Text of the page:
ANCIENT OLYMPIA, Greece, May 10 (Reuters) - Aphrodite Tagios broke down in tears as cream-robed priestesses struck graceful poses on a grassy slope at the birthplace of the Olympics in a solemn ceremony that reminded her of her country’s glorious past and how far it has fallen since.
With debt-stricken Greece risking bankruptcy and an exit from the euro zone, many Greeks watched the Olympic torch-lighting ceremony in the ruins of ancient Olympia on Thursday with bittersweet pangs of pride mixed with sadness and anger.
“I wanted to scream to all Greeks that they have to remember the Greek spirit because we’re losing it,” said the 33-year-old Tagios, one of some 5,000 spectators who gathered on the slopes of an ancient arena to watch the ceremony unfold.
“The spirit that we saw here and what it represented - we just don’t have it anymore.”
After an economic boom in the early 2000s, the country that gave birth to the Olympics today is mired in its fifth year of recession that has left one in five Greeks jobless.
While ceremonial priestesses danced in sandals and invoked the sun god Apollo to light the Olympic flame, Greek politicians in Athens, a four-hour drive away, squabbled over forming a new government after elections last week, pushing the country deeper into turmoil.
The once-mighty nation today depends on financial aid from partners to avoid running out of money, and its current state of affairs is particularly galling to local archaeologist Kostantinos Antonopoulos.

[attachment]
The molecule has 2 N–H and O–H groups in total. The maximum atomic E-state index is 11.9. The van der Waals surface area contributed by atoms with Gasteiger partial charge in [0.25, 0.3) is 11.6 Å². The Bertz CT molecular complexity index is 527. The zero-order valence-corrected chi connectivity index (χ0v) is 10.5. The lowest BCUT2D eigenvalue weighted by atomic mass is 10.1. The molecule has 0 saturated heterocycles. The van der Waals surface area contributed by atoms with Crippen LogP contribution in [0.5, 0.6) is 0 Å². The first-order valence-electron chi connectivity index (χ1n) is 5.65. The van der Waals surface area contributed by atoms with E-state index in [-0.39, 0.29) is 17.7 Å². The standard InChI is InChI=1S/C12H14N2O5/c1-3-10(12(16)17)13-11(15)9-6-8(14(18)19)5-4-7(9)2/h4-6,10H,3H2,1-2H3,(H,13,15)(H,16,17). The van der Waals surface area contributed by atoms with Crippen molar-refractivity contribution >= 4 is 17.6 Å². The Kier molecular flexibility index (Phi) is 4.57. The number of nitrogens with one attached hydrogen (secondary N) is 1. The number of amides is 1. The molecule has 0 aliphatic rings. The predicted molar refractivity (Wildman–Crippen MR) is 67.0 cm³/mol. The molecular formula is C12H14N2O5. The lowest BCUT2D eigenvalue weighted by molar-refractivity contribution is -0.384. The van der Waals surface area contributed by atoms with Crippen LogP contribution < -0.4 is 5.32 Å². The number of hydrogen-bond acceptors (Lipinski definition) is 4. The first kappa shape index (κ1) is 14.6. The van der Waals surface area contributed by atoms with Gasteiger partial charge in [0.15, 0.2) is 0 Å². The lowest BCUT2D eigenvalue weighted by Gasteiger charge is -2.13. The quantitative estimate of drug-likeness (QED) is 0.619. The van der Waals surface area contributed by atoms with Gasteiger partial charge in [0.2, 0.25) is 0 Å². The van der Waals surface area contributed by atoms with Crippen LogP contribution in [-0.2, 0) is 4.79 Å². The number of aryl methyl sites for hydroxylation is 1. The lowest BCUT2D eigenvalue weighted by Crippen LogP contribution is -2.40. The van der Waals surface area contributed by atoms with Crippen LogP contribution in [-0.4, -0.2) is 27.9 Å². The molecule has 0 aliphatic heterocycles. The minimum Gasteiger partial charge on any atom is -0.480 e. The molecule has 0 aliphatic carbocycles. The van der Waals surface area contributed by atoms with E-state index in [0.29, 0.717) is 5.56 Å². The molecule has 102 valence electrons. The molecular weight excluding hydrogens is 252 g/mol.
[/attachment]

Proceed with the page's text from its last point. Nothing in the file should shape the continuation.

He gets a daily taste of Greece’s past splendour as he works amid the toppled columns and ruins of this small town where men from all over Greece first competed in 776 BC, in honour of the father of the gods Zeus, for a wild olive wreath.
Tucked away amid olive, pine and towering oak trees, the ancient arena where the high priestess handed the flame and an olive branch to the first torchbearer on Thursday was measured by Hercules, according to myth.
“I think every day - how is it possible that a country with this civilization, with this cultural heritage, ended up in a situation like this?” said the 38-year-old Antonopoulos.
Like many others across Greece, he has felt the blow from the crisis first hand. Multiple rounds of spending cuts imposed by Greece to get its finances on track have slashed his salary by 40 percent, leaving him with 800 euros to get by each month.
“We’re hanging on by our fingernails,” he said.
Reinforcing the sense of despair, armed thieves overpowered a female guard and looted a museum in Olympia earlier this year, making off with over 70 bronze and pottery artefacts.
The town’s mayor, Eythimios Kotzas, says Olympia is surviving the crisis better than many others in Greece due to a reliance on foreign tourists, who continue to arrive in buses and cruise ships.
However, locals say the Greek tourists who arrive rarely spend much money and the Olympic torch-lighting ceremony - and the crowds it brought to the restaurants and shops - was a welcome break.
“The Olympics are very poignant for us,” said Nikos Doulas, a 32-year-old as he sat in the town-centre restaurant that his grandfather opened in 1937.
“I am proud of the Olympics but disappointed by our present state. We are just not the same as our ancestors.” (Editing by Clare Fallon)